At one point this afternoon, I looked at my 13-year-old son and asked, “Are you in a bad mood, too?” When he said no, I replied, “Okay, you can stay.” I’ve got two teenagers and two toddlers. The bad moods are a daily occurrence! Or should I say “hourly”?? At the time I asked that question of my son, I had just returned from picking up my 16-year-old, who apparently had a very unsatisfying weekend with his youth group at Disney, because he proceeded to complain about his horrible life all the way home. Then, my two-year-old twins woke up from their naps acting extremely grouchy, so the sight of my 13-year-old entering the room was cause to put up my guard. “Will you become moody when you turn 16?” I asked him. “I hope not!” he said. Hopefully, I’ll get lucky with one good-natured kid through the teen years, but based on the moodiness level I know I exhibited in my own teen years, I doubt I’ll be that fortunate childbearing. In the meantime, I’m really looking forward to when the twins turn about 5, my oldest teenager exits the teen years, and hopefully harmony will reign for a while! But then it will be time for my husband’s midlife childbearing crisis and my menopause . . . yikes!
Husbands, This One’s for You!
Men, if you want to know why you’re not “getting it” from your wives, read on! (I know this blog is supposed to be about parenting, but it’s all related. A satisfying marriage makes for a happy family.) First, if she tells you she’s tired, it’s the truth! It’s not an excuse. She’s taking care of the kids all day, perhaps working another childbearing job, too. As soon as her head hits that pillow at night, the thought of sleep is just too enticing. Aaaah! But, the other big reason you’re not getting sex is because she has to LIKE you first! She has to have some “warm fuzzies” for you. Sex is not just a physical release for her childbearing. She has to feeeel the love! The good news for you is that this is SO easy to accomplish. This isn’t anything new, and yet so few men seem to “get it” (pun intended). Guys, hold her hand when you’re watching TV. Put your hand on her back when you’re following her through the door. Give her a kiss for no reason. Touch her on the arm. Don’t just grope her when you want some action.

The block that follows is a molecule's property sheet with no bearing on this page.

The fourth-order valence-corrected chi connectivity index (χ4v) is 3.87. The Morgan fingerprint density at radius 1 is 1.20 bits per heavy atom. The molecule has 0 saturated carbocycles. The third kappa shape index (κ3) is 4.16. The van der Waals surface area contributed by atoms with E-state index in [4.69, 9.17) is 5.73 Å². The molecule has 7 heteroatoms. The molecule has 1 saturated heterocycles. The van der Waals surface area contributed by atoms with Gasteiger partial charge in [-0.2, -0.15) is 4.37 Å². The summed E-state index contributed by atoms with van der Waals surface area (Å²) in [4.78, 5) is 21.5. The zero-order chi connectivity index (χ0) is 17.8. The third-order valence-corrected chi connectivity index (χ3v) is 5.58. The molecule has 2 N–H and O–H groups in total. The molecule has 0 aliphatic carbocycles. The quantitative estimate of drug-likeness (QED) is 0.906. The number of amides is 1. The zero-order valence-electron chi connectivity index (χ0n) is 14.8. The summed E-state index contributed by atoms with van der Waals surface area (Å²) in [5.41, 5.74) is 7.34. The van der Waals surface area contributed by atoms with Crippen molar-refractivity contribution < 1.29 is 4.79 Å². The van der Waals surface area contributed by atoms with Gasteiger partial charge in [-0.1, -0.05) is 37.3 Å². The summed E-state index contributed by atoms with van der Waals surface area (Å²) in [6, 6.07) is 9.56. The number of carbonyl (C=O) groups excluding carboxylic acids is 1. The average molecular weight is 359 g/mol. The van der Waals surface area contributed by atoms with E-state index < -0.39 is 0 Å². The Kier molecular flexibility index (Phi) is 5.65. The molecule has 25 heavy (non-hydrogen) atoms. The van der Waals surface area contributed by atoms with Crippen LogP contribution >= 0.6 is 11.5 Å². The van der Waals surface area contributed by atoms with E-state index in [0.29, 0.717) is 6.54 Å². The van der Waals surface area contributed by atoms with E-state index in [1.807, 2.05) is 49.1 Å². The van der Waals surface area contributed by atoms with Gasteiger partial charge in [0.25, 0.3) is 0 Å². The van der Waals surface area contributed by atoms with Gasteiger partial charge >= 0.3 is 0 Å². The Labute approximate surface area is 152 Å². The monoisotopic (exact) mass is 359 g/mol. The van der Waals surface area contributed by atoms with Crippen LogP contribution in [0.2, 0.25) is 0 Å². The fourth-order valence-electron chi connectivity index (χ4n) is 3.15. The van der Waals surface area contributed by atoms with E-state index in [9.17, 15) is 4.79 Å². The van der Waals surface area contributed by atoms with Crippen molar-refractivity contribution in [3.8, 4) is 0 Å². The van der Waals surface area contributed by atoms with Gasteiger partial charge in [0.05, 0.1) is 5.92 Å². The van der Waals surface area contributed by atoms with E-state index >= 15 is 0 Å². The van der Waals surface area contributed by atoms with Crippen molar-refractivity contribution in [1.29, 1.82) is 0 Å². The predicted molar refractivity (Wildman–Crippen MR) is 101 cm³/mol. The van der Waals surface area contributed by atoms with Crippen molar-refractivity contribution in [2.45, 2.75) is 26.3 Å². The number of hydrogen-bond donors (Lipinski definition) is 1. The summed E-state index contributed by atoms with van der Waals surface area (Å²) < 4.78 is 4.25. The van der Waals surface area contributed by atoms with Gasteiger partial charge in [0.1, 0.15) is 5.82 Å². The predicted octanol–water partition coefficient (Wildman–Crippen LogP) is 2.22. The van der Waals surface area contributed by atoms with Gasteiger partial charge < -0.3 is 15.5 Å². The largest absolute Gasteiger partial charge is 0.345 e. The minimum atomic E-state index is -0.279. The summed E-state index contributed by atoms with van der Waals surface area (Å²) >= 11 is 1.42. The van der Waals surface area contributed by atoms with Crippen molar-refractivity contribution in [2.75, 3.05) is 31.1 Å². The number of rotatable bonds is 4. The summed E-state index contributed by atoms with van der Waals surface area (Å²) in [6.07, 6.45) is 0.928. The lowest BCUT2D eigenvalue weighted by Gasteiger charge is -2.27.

Show an interest in her. Quit nagging and criticizing. Listen to the words that come out of your mouth. Do you ever compliment her or tell her you appreciate her? Have you told her that you like her new haircut? Have you shown an interest in what she did that day? When was the last time you called her just to say “I love you”? Pick up a little gift for her just to show that you know what she likes childbearing. It might be as simple as her favorite fast-food French fries! Now, some of you might be saying this is asking too much. Or this is putting too much of the burden on men. But I bet you used to do all of these things before you were married! Why stop now? If you’re going to argue that she never does these things, either, I can tell you how to get her to do them: Take the initiative! Touching leads to more touching. Thoughtfulness leads to more thoughtfulness. Just try it. Make it your mission to pay her a compliment every day. Think of something nice to say to her. Show an interest in her beyond “What’d you make for dinner?” Do this for a week and see how her mood has changed. I guarantee you she will respond. She’ll feel romantic toward you, and that’s going to show up in the bedroom. Trust me.